When politicians make promises do you take them at their word?

Under MMP that’s harder because they can always use the excuse, that was their policy but had to let it go during coalition negotiations.

But if it was a promise made by the two parties in government and their coalition partner outside government that one can’t be used.

In August, leaders of Labour, United Future, the Maori Party and the Green Party signed a commitment to reenter Pike River mine.

National, rightly, put lives before politics:

Environment Minister Nick Smith responded to the commitment and said the parties were either making empty promises to the families or proposing to water down a law intended to prevent future workplace tragedies. 

“It is a hollow political stunt for parties to promise manned re-entry of the mine by the end of 2018,” he said.  

“It would be reckless for politicians to override the 800-page detailed assessment that concluded that manned entry deep into this drift was too risky to life.

“There is no cover-up. There is no conspiracy. Pike River was a horrible industrial accident that unnecessarily killed 29 men.

“The greatest duty we owe the memory of these men is to take the risks of explosions in gassy coalmines seriously and to comply with the new workplace safety laws that stemmed from the Royal Commission of Inquiry [into the Pike River Mine Tragedy].”

Winston Peters said he’d be one of the first to go back into Pike River and manned entry was one of New Zealand First’s bottom lines.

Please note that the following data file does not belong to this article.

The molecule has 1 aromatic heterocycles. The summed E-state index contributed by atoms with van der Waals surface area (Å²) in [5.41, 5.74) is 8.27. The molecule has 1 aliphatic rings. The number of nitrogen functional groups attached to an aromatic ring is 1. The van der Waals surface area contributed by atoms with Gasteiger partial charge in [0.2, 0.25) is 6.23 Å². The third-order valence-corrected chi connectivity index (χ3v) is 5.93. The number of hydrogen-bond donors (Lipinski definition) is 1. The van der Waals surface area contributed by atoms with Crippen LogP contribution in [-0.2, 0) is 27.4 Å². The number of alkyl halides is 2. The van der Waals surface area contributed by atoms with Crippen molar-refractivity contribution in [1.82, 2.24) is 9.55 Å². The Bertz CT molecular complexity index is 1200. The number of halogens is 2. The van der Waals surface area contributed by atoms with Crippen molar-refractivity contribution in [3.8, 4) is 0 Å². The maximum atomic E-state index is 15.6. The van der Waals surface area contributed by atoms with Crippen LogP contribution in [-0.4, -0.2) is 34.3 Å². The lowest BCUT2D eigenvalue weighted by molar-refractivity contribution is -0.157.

Such promises are oh so easy in opposition, but what happens when the reality of government bites?

Pike River Mine minister Andrew Little says he cannot guarantee a re-entry of the mine and has told family members that he will do what he can but safety is the top priority. . . 

“Ultimately, and the families are very clear, the first principle of the set of principles that are governing what we do is safety, the safety of anybody involved in the re-entry project. I’m not going to put anybody at undue risk. I’m simply not going to.”

He did not intend to legislate for any exemption to the health and safety laws or immunity from liability for the Pike River Agency.

Safety was the priority of the previous government in the face of harsh criticism from the Pike River families and then-opposition parties supporting them.

That was the right position.

The Pike River disaster was a tragedy. There are many unanswered questions on how it happened and the shortcoming that led to it happening.

Some of the answers to those questions might be found if it was possible to safely reenter the mine.

But safely is and must always be the operative word.

The bottom line that National and the mine owners stuck to still stands: no lives must be endangered, no lives must be lost, to retrieve the dead.

Some families have accepted this.

Some have not and put their faith in the politicians who promised them manned entry would be undertaken.

Little will be criticised for his safety-first stance, but this time it’s the right one.

The wrong one was making a promise that he and the other politicians, including his leader, Jacinda Ardern, should never have made.

Those politicians were mining personal grief for political ends.

It was despicable behaviour.